Defined Benefit, Institutional Investors, People

Bruebaker Will Be “Present” in His Retirement

Gary Bruebaker, chief investment officer of the $135 billion Washington State Investment Board (WSIB), will retire on December 20, 2019, after 18 years on the job. Institutional Allocator took the opportunity to speak with Bruebaker about his reasons for retiring and to ascertain the pension fund’s plans for replacing him. The WSIB’s goal is to have a new CIO in place by early 2020.

Gary Bruebaker, chief investment officer, Washington State Investment Board

Bruebaker, who is 64, says his decision to retire was not an easy one. “Many factors come into play when deciding the right time to transition out of a full-time career. Two of the most important ones are determining if you have enough retirement savings and a financial plan to fulfill the lifestyle you want for your remaining years, and the other is determining if there are things important to you that you can’t accomplish while working full-time. I am blessed to have had the first factor satisfied 11 years ago, and I have other life plans that will work out better with my full-time attention,” he said.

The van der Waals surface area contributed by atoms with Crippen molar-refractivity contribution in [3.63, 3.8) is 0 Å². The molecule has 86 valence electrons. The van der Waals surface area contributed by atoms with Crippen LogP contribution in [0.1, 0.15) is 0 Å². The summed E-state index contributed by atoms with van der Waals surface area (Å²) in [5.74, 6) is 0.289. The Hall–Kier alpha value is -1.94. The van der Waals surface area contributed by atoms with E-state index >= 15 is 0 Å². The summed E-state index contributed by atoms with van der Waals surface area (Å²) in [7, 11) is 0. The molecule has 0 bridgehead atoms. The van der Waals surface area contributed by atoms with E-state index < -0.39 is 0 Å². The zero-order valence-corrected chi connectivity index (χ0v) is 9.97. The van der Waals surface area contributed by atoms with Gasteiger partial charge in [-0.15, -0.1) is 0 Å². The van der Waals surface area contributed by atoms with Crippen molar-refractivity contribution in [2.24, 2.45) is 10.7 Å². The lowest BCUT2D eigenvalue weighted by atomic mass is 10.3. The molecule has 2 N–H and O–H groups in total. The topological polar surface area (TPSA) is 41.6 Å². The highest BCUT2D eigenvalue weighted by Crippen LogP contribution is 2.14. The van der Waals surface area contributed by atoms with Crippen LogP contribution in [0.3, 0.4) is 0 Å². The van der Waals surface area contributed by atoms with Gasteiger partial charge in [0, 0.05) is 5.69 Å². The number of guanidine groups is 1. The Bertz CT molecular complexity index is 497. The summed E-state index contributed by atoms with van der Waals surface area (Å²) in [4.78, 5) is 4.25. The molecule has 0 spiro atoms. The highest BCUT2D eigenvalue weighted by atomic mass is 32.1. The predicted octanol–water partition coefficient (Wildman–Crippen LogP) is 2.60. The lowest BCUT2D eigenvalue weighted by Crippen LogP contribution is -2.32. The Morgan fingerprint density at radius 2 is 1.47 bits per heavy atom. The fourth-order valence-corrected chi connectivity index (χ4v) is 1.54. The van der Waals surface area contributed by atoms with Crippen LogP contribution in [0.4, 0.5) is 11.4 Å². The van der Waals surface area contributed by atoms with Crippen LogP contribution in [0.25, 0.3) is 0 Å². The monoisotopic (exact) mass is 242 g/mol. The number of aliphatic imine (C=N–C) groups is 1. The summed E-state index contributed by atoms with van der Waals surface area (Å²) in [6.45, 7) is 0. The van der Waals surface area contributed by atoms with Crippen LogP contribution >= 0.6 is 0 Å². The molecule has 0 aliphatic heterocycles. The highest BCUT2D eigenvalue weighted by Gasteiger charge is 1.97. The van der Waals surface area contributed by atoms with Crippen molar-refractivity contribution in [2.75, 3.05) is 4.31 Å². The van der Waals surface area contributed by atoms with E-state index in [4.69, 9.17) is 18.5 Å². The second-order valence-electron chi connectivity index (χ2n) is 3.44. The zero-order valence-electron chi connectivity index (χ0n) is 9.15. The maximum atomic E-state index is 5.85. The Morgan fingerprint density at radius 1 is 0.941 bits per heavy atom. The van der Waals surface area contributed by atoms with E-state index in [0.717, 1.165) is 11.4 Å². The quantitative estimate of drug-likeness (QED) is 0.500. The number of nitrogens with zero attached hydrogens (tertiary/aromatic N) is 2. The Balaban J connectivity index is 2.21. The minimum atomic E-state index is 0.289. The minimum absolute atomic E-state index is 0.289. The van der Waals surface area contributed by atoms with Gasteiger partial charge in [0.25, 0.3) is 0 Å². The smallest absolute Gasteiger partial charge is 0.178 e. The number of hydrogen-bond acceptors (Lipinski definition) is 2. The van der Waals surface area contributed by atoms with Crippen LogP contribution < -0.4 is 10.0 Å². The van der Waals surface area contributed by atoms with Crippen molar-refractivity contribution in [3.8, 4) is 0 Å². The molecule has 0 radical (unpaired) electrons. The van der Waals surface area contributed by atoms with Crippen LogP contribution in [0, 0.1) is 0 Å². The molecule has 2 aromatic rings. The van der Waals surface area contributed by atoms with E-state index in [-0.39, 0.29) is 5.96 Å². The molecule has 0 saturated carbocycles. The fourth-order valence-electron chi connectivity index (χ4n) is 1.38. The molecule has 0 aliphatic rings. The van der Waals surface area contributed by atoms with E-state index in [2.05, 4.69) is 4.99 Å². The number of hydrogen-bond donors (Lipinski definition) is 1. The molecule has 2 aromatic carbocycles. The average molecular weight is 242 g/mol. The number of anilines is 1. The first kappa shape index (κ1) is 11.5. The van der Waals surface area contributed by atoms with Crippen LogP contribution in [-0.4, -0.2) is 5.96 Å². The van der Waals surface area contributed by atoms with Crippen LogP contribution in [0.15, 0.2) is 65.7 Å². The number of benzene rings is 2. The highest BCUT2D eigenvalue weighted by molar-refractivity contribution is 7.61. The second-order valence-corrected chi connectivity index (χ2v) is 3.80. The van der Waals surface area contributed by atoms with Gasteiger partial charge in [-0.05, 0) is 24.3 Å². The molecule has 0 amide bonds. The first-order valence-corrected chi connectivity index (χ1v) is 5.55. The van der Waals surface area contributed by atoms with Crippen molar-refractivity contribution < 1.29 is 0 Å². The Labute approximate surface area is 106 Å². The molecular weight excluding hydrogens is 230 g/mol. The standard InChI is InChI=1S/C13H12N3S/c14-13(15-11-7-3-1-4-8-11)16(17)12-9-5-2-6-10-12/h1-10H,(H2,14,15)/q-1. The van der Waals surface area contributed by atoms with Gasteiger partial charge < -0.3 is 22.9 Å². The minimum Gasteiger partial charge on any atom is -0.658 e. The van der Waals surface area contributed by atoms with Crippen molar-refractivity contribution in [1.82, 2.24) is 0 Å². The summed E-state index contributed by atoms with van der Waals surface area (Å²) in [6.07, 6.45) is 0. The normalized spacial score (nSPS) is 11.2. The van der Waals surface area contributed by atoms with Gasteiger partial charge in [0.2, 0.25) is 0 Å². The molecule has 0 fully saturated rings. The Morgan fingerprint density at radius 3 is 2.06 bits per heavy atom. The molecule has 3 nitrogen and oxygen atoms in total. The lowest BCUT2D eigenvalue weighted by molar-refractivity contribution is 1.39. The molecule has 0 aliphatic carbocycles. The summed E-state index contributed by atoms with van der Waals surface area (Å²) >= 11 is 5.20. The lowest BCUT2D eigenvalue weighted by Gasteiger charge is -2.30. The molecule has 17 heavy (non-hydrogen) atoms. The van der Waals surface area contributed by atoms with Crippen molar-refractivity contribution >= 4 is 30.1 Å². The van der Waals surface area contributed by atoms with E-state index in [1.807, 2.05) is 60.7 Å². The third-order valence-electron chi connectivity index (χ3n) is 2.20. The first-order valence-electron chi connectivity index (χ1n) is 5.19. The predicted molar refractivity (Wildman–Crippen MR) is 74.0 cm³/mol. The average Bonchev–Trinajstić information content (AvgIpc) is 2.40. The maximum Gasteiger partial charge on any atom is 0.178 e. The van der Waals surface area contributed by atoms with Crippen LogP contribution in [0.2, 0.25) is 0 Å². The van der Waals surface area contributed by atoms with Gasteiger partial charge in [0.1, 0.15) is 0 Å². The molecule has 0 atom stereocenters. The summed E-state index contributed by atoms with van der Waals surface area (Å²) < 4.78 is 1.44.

Bruebaker has big plans for his newfound free time. “My wife and I plan to spend five months a year at our house in Goodyear, Arizona and seven months a year at our lake house here in Olympia, Washington. When in Arizona, we will occasionally fly out some of our kids and/or grandkids.” Bruebaker has three children and six grandchildren, all of whom live in Washington.

“Honestly, I have missed some of life due to the demands of building a career and managing a $135 billion investment portfolio, along with the related travel,” he confessed. “I now hope to focus on being a better husband, father, grandfather and friend. I want to be 100 percent present in the moment in whatever I am doing in this regard.” 

Bruebaker considered retiring 11 years ago, but couldn’t quite bring himself to do it. The reason? “Frankly, work has been mostly fulfilling for me. When my wife and I discuss my work-life expectations for our three kids and six grandkids, she “affectionately” calls me a freak of nature,” he revealed. “I started saving for my first car when I was eight years old by working in neighbors’ yards, and got the car a month before my 16th birthday. I purchased my first house when I was 19. I started planning for my retirement when I was 23 years old. The plan started with the goal of retiring at 53, then the plan moved to 58, then 62, and finally to 65,” he reminisced. “Whenever I neared a planned retirement date, I realized I was still enjoying the work. Okay, it may have had something to do with my wife reminding me that she was not quite ready for having twice the time with her husband but at half the pay,” he joked. 

So what will Bruebaker miss most about the job? “Working with the great staff we have here at the Washington State Investment Board. What I will NOT miss? The business travel,” he admitted.